I’ve said it before, and I know it’s a bad cliché (is there such a thing as a good cliché?), but I learn something new almost every day.
Today, my lesson came in the form of an eye-catching research note out of Leerink Swann, which specializes in covering healthcare-related companies and stocks.
The report is on a company that I really don’t follow all that much: Sangamo Biosciences . But it’s the title that grabbed me. “Knockout Rats Using ZFN Technology Could Become Transgenic Animal Standard.”
I always thought rats are pretty ugly, disgusting, uh, dirty. I’ve never seen a rat I’d describe as a knockout. But, okay, if you say so. Alright, I’m not that dumb. With an assist from my producer, Ruth, (I was too busy on the Nasdaq hamster wheel) I learned that knockout refers to the research practice of knocking out an existing gene in a lab rodent and replacing it. But what in the heck is ZFN? Well, according to Leerink Swann’s report it stands for “Zinc Finger Nuclease.” I think I’m gonna save that lesson for another day.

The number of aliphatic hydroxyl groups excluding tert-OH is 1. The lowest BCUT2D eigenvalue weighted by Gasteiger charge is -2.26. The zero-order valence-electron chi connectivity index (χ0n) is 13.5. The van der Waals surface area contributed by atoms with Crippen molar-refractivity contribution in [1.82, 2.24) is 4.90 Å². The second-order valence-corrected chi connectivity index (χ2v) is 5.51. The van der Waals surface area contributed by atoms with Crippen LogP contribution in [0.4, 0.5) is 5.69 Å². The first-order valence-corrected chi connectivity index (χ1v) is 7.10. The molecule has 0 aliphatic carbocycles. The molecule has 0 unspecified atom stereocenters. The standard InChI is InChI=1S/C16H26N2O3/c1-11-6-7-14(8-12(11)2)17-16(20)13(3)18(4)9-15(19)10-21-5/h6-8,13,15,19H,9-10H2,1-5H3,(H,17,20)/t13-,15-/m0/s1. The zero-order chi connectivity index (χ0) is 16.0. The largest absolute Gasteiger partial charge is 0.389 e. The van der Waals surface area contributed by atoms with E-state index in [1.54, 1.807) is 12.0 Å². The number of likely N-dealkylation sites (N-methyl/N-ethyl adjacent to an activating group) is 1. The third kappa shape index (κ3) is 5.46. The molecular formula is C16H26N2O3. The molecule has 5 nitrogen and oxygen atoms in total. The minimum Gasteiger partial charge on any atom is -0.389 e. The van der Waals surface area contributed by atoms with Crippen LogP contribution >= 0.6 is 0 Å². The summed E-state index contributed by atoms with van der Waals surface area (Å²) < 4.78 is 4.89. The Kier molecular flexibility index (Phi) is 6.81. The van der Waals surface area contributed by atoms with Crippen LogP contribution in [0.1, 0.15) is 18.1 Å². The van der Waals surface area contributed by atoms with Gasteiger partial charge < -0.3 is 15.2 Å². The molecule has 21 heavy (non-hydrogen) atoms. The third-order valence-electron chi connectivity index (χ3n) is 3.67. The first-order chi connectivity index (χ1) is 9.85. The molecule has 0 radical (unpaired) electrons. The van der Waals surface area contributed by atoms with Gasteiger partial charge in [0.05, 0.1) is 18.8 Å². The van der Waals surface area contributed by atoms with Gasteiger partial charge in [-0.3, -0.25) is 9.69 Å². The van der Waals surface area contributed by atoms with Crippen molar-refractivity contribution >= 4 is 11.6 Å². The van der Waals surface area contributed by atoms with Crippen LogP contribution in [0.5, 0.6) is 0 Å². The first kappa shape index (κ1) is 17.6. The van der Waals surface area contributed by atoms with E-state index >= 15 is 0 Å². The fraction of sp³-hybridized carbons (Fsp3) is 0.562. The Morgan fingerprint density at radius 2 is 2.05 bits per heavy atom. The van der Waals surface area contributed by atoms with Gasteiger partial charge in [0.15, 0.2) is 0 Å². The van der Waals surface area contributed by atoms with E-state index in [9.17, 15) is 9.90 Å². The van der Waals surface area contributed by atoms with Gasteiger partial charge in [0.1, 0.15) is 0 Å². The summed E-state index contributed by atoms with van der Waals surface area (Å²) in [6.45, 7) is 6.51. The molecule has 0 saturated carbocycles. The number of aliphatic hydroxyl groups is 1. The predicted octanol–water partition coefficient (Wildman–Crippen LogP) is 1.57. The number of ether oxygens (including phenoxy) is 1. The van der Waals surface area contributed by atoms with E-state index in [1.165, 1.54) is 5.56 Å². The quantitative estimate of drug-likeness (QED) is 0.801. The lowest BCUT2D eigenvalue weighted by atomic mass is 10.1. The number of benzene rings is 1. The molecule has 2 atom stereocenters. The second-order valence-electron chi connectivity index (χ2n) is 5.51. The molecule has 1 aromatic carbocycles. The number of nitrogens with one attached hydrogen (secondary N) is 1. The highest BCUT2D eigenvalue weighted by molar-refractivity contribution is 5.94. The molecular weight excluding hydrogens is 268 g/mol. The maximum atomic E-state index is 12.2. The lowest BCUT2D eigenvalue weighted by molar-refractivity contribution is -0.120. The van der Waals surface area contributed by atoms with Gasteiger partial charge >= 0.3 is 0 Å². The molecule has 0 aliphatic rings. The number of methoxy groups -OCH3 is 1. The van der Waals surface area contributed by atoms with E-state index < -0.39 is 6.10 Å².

So, back to those knockout rats. LS analyst Joseph Schwartz is telling clients, “We believe the market is underappreciating SGMO’s 10.5 percent royalty on all knockout (KO) rats soon to be sold by Sigma-Aldrich. KO rats could represent near-term revenues since FDA approval is not required and SIAL plans to begin selling them this month….” LS makes a market in SGMO and SIAL.
I hope I’m not inviting a flurry of nasty emails from animal rights folks, but this is big business. Schwartz says, “The transgenic animal market is estimated at $700 million-$1 billion.”
That knocks me out.
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